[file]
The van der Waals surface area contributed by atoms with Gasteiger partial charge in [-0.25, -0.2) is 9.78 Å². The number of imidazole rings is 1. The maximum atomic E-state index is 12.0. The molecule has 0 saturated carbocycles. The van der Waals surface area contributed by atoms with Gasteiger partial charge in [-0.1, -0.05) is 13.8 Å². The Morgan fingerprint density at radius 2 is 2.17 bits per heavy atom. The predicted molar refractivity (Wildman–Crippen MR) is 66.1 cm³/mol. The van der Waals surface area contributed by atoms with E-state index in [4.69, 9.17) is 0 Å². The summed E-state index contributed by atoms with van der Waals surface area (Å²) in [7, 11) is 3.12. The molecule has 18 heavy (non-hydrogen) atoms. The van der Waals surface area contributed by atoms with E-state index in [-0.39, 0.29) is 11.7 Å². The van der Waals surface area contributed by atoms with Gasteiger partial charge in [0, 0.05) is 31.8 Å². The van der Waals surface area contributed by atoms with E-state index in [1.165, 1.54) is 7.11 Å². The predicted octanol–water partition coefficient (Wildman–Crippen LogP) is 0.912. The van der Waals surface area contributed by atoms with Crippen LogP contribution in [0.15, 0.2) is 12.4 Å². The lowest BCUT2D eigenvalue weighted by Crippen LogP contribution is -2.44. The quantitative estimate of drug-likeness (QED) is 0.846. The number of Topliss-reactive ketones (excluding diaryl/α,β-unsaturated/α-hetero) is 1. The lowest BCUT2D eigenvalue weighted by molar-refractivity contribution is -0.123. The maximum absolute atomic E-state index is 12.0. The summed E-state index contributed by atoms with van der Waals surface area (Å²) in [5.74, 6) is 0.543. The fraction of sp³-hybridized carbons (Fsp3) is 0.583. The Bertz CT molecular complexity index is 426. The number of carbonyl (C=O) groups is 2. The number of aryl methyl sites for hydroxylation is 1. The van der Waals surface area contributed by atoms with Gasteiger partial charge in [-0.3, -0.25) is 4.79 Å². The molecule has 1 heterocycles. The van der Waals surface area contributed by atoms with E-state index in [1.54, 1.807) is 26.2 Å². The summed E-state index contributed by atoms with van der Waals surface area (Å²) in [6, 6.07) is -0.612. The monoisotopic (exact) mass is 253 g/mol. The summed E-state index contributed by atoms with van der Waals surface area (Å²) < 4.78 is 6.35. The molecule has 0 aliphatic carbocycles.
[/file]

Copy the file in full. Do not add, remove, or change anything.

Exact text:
The van der Waals surface area contributed by atoms with Gasteiger partial charge in [-0.25, -0.2) is 9.78 Å². The number of imidazole rings is 1. The maximum atomic E-state index is 12.0. The molecule has 0 saturated carbocycles. The van der Waals surface area contributed by atoms with Gasteiger partial charge in [-0.1, -0.05) is 13.8 Å². The Morgan fingerprint density at radius 2 is 2.17 bits per heavy atom. The predicted molar refractivity (Wildman–Crippen MR) is 66.1 cm³/mol. The van der Waals surface area contributed by atoms with E-state index in [4.69, 9.17) is 0 Å². The summed E-state index contributed by atoms with van der Waals surface area (Å²) in [7, 11) is 3.12. The molecule has 18 heavy (non-hydrogen) atoms. The van der Waals surface area contributed by atoms with E-state index in [-0.39, 0.29) is 11.7 Å². The van der Waals surface area contributed by atoms with Gasteiger partial charge in [0, 0.05) is 31.8 Å². The van der Waals surface area contributed by atoms with E-state index in [1.165, 1.54) is 7.11 Å². The predicted octanol–water partition coefficient (Wildman–Crippen LogP) is 0.912. The van der Waals surface area contributed by atoms with Crippen LogP contribution in [0.15, 0.2) is 12.4 Å². The lowest BCUT2D eigenvalue weighted by Crippen LogP contribution is -2.44. The quantitative estimate of drug-likeness (QED) is 0.846. The number of Topliss-reactive ketones (excluding diaryl/α,β-unsaturated/α-hetero) is 1. The lowest BCUT2D eigenvalue weighted by molar-refractivity contribution is -0.123. The maximum absolute atomic E-state index is 12.0. The summed E-state index contributed by atoms with van der Waals surface area (Å²) in [5.74, 6) is 0.543. The fraction of sp³-hybridized carbons (Fsp3) is 0.583. The Bertz CT molecular complexity index is 426. The number of carbonyl (C=O) groups is 2. The number of aryl methyl sites for hydroxylation is 1. The van der Waals surface area contributed by atoms with Gasteiger partial charge in [-0.3, -0.25) is 4.79 Å². The molecule has 1 heterocycles. The van der Waals surface area contributed by atoms with E-state index in [1.54, 1.807) is 26.2 Å². The summed E-state index contributed by atoms with van der Waals surface area (Å²) in [6, 6.07) is -0.612. The monoisotopic (exact) mass is 253 g/mol. The summed E-state index contributed by atoms with van der Waals surface area (Å²) < 4.78 is 6.35. The molecule has 0 aliphatic carbocycles.